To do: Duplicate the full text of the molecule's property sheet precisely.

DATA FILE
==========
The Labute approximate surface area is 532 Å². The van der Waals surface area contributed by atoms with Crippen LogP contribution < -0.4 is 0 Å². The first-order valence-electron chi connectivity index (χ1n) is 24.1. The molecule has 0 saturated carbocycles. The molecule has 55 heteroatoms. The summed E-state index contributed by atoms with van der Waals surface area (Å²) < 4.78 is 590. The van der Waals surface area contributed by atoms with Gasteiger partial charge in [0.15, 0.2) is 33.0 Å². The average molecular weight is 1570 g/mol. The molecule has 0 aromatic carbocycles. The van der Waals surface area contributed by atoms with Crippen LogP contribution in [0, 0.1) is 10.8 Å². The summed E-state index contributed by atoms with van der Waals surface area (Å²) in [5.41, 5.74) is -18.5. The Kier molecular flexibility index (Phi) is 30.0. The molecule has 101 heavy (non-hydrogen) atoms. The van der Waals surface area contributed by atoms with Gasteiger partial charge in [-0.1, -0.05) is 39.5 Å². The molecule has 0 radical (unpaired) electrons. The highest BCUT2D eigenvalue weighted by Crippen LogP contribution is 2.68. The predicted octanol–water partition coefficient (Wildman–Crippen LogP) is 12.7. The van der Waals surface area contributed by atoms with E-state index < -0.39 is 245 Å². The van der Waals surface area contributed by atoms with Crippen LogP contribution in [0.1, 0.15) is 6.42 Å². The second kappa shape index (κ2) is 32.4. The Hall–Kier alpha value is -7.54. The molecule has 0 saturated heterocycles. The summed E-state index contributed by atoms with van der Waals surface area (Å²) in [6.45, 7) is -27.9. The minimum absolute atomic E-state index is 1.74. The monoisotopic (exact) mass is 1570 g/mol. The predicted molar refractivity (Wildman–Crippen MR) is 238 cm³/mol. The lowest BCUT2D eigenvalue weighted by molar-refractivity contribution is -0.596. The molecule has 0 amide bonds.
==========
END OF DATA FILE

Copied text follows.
The Labute approximate surface area is 532 Å². The van der Waals surface area contributed by atoms with Crippen LogP contribution < -0.4 is 0 Å². The first-order valence-electron chi connectivity index (χ1n) is 24.1. The molecule has 0 saturated carbocycles. The molecule has 55 heteroatoms. The summed E-state index contributed by atoms with van der Waals surface area (Å²) < 4.78 is 590. The van der Waals surface area contributed by atoms with Gasteiger partial charge in [0.15, 0.2) is 33.0 Å². The average molecular weight is 1570 g/mol. The molecule has 0 aromatic carbocycles. The van der Waals surface area contributed by atoms with Crippen LogP contribution in [0, 0.1) is 10.8 Å². The summed E-state index contributed by atoms with van der Waals surface area (Å²) in [5.41, 5.74) is -18.5. The Kier molecular flexibility index (Phi) is 30.0. The molecule has 101 heavy (non-hydrogen) atoms. The van der Waals surface area contributed by atoms with Gasteiger partial charge in [-0.1, -0.05) is 39.5 Å². The molecule has 0 radical (unpaired) electrons. The highest BCUT2D eigenvalue weighted by Crippen LogP contribution is 2.68. The predicted octanol–water partition coefficient (Wildman–Crippen LogP) is 12.7. The van der Waals surface area contributed by atoms with E-state index < -0.39 is 245 Å². The van der Waals surface area contributed by atoms with Crippen LogP contribution in [0.1, 0.15) is 6.42 Å². The second kappa shape index (κ2) is 32.4. The Hall–Kier alpha value is -7.54. The molecule has 0 saturated heterocycles. The summed E-state index contributed by atoms with van der Waals surface area (Å²) in [6.45, 7) is -27.9. The minimum absolute atomic E-state index is 1.74. The monoisotopic (exact) mass is 1570 g/mol. The predicted molar refractivity (Wildman–Crippen MR) is 238 cm³/mol. The lowest BCUT2D eigenvalue weighted by molar-refractivity contribution is -0.596. The molecule has 0 amide bonds.